In the aftermath of the tsunami that wreaked havoc and caused untold deaths and destruction in the region, someone jokingly asked me if all the Qigong Masters could have got together and repelled the murderous waves. Although the question was asked in jest, it is relevant in that Qi has everything to do with the chaos that surrounds us.

Modern science tells us that our Universe started with the primordial “Big Bang” and everything thereafter is determined by the tendency towards chaos. In ancient Chinese philosophy, the energy that fueled the explosion and expanded the universe is the “universal Qi”.

Qi and Qigong were well understood and practiced in ancient China. The great Yellow Emperor himself was a Qigong Master. All the emperors depended on Qigong Masters to take care of their health, as many of the masters were also skilled physicians and herbalists who would combine the remedies with their healing Qi. Beyond health, they knew that Qi governs the flow of life, and of all activities in the Universe. The science of Feng Shui is rooted in the understanding of this.

At about the time of the Buddha ( circa 500 BCE ), a Chinese Master by the name of Guan Zi described the universal Qi – how it operates and how it interacts with the creatures on earth. Then, about 700 years later ( circa 200 CE ), the Taoist Master Wei Bo-Yang described in startling scientific detail the primeval state of the universe : that it was a chaotic commotion of matter and Qi, and that it was Qi that made it possible for life to emerge from the inanimate matter. Hence, every living thing depends on Qi. He even described how inter-stellar activities affect our lives, something we are only able to confirm quite recently.

The Earth is a powerhouse of energy. Our continents are the exposed parts of huge tectonic plates that slide on molten rock which form the deeper layers of the Earth’s core. Where these plates meet are the volatile “faults” which form among the most dangerous areas on Earth. The “Ring of Fire” that passes through many countries in the Pacific Ocean is the site of many devastating earthquakes, as well as volcanic eruptions that spit out the molten rocks in the form of scorching-hot lava. Sudden movements of these overlapping plates cause violent earthquakes, and if these happen below the ocean, tsunamis emerge.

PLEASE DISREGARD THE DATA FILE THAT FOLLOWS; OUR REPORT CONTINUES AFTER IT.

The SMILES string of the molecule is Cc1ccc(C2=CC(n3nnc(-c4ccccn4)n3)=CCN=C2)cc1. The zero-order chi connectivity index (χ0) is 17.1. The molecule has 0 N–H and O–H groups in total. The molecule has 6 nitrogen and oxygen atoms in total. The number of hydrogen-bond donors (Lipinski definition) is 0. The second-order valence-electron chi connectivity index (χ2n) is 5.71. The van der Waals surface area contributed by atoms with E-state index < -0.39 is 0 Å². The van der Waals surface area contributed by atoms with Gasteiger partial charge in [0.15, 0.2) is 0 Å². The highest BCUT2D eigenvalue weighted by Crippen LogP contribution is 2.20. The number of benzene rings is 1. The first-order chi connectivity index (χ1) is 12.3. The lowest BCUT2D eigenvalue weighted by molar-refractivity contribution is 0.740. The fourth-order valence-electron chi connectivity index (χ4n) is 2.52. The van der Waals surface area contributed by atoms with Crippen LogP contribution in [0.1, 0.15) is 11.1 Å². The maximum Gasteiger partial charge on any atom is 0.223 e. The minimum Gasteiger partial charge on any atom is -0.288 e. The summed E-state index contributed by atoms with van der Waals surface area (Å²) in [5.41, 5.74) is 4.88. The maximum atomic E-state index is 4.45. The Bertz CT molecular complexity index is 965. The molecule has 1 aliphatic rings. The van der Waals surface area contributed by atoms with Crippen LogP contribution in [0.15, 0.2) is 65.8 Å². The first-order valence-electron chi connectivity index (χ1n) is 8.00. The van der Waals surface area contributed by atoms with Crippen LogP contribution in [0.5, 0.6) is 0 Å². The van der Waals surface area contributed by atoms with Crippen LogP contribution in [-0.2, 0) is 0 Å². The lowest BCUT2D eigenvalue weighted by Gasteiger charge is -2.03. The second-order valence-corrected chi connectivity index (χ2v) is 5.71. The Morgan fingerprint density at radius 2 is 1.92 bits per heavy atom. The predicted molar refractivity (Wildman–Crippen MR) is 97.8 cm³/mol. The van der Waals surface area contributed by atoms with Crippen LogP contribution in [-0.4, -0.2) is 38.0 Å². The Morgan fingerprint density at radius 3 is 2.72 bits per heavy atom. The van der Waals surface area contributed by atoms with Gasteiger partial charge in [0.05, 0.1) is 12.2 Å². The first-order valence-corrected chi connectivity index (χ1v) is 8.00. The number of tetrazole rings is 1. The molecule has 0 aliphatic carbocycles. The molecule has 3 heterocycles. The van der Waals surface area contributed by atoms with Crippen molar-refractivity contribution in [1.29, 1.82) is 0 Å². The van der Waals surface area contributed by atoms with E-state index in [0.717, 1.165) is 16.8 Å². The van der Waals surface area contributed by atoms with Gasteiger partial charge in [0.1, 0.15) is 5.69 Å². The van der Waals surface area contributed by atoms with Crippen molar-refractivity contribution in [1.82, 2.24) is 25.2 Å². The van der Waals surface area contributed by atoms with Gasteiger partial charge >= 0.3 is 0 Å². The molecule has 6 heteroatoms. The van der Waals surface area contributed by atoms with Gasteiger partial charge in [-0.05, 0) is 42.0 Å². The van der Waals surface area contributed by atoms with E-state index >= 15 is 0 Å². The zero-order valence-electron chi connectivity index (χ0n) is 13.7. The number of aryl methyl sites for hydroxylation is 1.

The immense Qi or potential energy trapped in the molten rocks beneath us will certainly unleash its fury in many more earthquakes and volcanic eruptions. Since there is no way that we can tame this angry Qi, let us hope modern science and technology will allow us to be more prepared for such catastrophes so that the sufferings, deaths and destructions can be minimized.

So the nature of the universe is such that Qi is continually pervading in a random, chaotic manner and the Qi that governs every star and every planet determines what happens there.

While we cannot tame the Earth’s Qi, we can certainly do so for the Qi within us. If we don’t, then we allow the Qi to act in chaos and not do its work of nourishing and revitalizing our cells and our organs. Qigong is thus the art and science of harnessing and controlling this chaotic life-energy. Once you are able to take charge of the Qi, the benefits are manifold. You get good health ( including sexual health ), fitness, longevity, self-defence capabilities, and you may even be able to heal others. The highest levels of Qigong training also give you patience, serenity and wisdom.

What Qi can do internally and externally was amply demonstrated by the Shaolin Kung Fu Masters recently when they performed at their sell-out shows. While those stunts and feats were mainly exhibitions of the power of “hard” qi ( necessary for martial-arts prowess ), what is more valuable to us all is the harnessing of “soft” Qi to improve our health and heal diseases. Although you may be impressed by the amazing strength and stamina made possible by “hard” Qi training, it is the “soft” Qi that will give you long and healthy lives.